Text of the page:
What happens when one parent wants to move to another city and take a child with them?
These cases are called “Mobility Cases” and they are often the most difficult to resolve.
When a court is faced with this issue the judge will try to determine what is in the best interests of the child, not the parents. It is well established that it is usually in the best interests of a child to have the maximum possible contact with both of their parents but this can be difficult if one parent moves away.
Factors the court will consider are:
- The reason for the move: is it absolutely necessary or is it just that one parent wants to move to another city?
- Does the parent have work opportunities in both locations or do they have to move to pursue their career? Do they have to move because of their new spouse’s career?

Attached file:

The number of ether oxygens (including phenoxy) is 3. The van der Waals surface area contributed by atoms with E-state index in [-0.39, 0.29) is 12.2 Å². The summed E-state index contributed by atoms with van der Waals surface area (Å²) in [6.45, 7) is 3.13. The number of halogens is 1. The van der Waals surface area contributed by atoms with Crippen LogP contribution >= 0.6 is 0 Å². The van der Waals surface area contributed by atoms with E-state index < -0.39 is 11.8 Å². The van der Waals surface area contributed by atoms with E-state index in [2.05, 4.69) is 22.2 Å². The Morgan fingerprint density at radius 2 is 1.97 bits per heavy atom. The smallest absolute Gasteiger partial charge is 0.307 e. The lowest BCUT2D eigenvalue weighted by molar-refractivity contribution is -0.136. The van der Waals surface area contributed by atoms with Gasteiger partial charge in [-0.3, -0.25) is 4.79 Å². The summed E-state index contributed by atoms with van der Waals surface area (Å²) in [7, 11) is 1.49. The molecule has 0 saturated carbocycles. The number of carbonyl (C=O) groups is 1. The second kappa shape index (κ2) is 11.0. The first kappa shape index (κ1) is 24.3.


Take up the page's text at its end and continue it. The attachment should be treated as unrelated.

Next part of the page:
- What will the standard of living of the child be in both locations?
- Where do the child’s extended family members reside?
- What are the proposed access arrangements: who will travel and who can afford to travel?
- If the child has to travel, will this be too onerous for the child?
- What other opportunities exist for the child in both locations?
A court cannot make an order preventing a parent from moving but they can make an order stating where the child will live. They can also make orders stating how and when access will occur and which parent will pay the access costs if travel is required.
Deborah A. Todd